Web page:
I'm pretty sure that He did. It's a pretty strong tenet of Judaism, and every other religion as well.
Rambam opens his Mishnah Torah (Laws of the Foundations of the Torah 1:1) addressing precisely this point.
(Question for discussion - and there's a lot of it - how can Rambam tell us that we must know that God exists? Isn't that a belief? Shouldn't he write, "to believe"? Also note that the first letter of the first four words spell out the name of God - yud - hey - vav - hey. Not a coincidence.)יסוד היסודות ועמוד החכמות, לידע שיש שם מצוי ראשון.It is the foundation of foundations and the pillar of all wisdom, to know that there is a first presence.
Rambam's statement serves as a fundamental tenet of every other religion as well. That is, every religion except one: the religion of science.
That's right - science.
Why do I call science a religion? Because it has somehow evolved into a system of belief. The latest evidence: Physicist Stephen Hawking's new book in which he declares that, "God did not create the universe." Reuters reports:
In "The Grand Design," co-authored with U.S. physicist Leonard Mlodinow, Hawking says a new series of theories made a creator of the universe redundant, according to the Times newspaper which published extracts Thursday.Here's what I don't understand: who made gravity? No matter how far back you go, there's a point at which you simply can't answer the question, "and who made that?" unless you invoke a higher being.
"Because there is a law such as gravity, the universe can and will create itself from nothing. Spontaneous creation is the reason there is something rather than nothing, why the universe exists, why we exist," Hawking writes.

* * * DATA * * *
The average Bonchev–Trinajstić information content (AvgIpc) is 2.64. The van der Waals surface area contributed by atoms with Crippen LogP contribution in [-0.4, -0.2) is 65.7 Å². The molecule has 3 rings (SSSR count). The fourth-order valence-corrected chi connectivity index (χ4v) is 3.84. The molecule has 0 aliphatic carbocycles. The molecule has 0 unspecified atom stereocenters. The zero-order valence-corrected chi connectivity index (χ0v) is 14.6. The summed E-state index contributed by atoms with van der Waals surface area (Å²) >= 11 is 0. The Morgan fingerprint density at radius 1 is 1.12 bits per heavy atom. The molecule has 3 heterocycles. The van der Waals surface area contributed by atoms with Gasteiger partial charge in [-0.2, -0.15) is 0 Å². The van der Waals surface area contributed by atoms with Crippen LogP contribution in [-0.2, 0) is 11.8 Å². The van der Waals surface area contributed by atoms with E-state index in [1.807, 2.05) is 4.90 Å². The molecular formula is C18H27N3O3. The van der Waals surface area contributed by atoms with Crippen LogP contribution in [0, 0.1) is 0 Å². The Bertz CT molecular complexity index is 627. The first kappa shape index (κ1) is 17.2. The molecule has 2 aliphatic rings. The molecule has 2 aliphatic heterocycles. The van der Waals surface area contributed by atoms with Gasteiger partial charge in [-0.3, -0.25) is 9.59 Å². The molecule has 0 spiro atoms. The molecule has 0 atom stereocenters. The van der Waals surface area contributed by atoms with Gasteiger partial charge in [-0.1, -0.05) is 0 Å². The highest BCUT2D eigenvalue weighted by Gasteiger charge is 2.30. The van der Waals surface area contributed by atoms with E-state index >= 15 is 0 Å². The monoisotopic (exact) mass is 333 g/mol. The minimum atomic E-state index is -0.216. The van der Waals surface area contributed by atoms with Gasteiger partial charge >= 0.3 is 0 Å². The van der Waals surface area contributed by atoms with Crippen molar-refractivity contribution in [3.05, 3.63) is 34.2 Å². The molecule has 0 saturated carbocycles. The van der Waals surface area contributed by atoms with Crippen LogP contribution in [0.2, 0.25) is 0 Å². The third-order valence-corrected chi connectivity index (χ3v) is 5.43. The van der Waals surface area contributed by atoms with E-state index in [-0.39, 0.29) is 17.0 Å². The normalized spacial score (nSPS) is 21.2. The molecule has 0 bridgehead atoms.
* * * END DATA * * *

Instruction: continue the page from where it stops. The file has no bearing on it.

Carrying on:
"It is not necessary to invoke God to light the blue touch paper and set the universe going."
These theological pronouncements leave me baffled for another reason. I always understood science to be the study of something that you can prove. Wikipedia defines science as,
any systematic knowledge that is capable of resulting in a correct prediction or reliable outcome.You observe something, posit a theory about it, and then go about the business of trying to prove whether the theory is true or not. Until it's been proven, it's just a theory.
Yet, for some reason, theory now takes on the role of truth. As soon as science postulates a theory that it really cannot empirically prove (evolution, big bang, etc.), the scientific world immediately accepts that theory as truth, especially when that theory challenges religious dogma.
Why do scientists feel so threatened by God? Why does Stephen Hawking feel the need to deny the existence of God due to his latest theory of M (which I'm sure I'd never understand)? Why is science on such a crusade against God? Even more to the point, if Stephen Hawking is willing to define truth despite the fact that he cannot prove his assertion, the according to my understanding, he's not acting like a scientist.
No, he's a theologan. And not a very good one.